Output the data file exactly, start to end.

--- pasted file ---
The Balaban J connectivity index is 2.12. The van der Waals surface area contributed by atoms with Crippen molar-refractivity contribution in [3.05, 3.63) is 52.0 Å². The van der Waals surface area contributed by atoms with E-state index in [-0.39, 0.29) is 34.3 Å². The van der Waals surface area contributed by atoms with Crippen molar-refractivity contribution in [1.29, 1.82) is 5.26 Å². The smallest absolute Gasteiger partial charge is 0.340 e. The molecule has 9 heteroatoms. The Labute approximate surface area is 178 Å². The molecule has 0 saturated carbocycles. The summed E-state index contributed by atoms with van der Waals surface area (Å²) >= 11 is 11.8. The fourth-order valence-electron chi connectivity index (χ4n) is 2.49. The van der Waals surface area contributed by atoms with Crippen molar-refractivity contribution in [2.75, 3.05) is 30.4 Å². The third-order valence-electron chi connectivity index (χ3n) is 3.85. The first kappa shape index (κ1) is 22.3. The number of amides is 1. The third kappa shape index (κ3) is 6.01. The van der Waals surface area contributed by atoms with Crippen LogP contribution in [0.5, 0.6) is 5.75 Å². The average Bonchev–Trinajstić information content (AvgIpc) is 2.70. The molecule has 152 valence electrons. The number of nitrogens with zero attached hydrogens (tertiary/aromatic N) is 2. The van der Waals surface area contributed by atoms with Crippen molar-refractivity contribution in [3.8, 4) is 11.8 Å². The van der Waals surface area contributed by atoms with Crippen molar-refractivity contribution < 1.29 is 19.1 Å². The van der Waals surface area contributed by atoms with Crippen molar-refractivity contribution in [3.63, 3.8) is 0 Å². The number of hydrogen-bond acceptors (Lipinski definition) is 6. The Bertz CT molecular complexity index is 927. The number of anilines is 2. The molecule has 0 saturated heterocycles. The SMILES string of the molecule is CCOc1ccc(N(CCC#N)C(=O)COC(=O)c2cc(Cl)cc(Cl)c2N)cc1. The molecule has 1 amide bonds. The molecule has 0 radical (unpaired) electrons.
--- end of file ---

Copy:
The Balaban J connectivity index is 2.12. The van der Waals surface area contributed by atoms with Crippen molar-refractivity contribution in [3.05, 3.63) is 52.0 Å². The van der Waals surface area contributed by atoms with E-state index in [-0.39, 0.29) is 34.3 Å². The van der Waals surface area contributed by atoms with Crippen molar-refractivity contribution in [1.29, 1.82) is 5.26 Å². The smallest absolute Gasteiger partial charge is 0.340 e. The molecule has 9 heteroatoms. The Labute approximate surface area is 178 Å². The molecule has 0 saturated carbocycles. The summed E-state index contributed by atoms with van der Waals surface area (Å²) >= 11 is 11.8. The fourth-order valence-electron chi connectivity index (χ4n) is 2.49. The van der Waals surface area contributed by atoms with Crippen molar-refractivity contribution in [2.75, 3.05) is 30.4 Å². The third-order valence-electron chi connectivity index (χ3n) is 3.85. The first kappa shape index (κ1) is 22.3. The number of amides is 1. The third kappa shape index (κ3) is 6.01. The van der Waals surface area contributed by atoms with Crippen LogP contribution in [0.5, 0.6) is 5.75 Å². The average Bonchev–Trinajstić information content (AvgIpc) is 2.70. The molecule has 152 valence electrons. The number of nitrogens with zero attached hydrogens (tertiary/aromatic N) is 2. The van der Waals surface area contributed by atoms with Crippen molar-refractivity contribution in [3.8, 4) is 11.8 Å². The van der Waals surface area contributed by atoms with Crippen molar-refractivity contribution < 1.29 is 19.1 Å². The van der Waals surface area contributed by atoms with Crippen molar-refractivity contribution in [3.63, 3.8) is 0 Å². The number of hydrogen-bond acceptors (Lipinski definition) is 6. The Bertz CT molecular complexity index is 927. The number of anilines is 2. The molecule has 0 saturated heterocycles. The SMILES string of the molecule is CCOc1ccc(N(CCC#N)C(=O)COC(=O)c2cc(Cl)cc(Cl)c2N)cc1. The molecule has 1 amide bonds. The molecule has 0 radical (unpaired) electrons.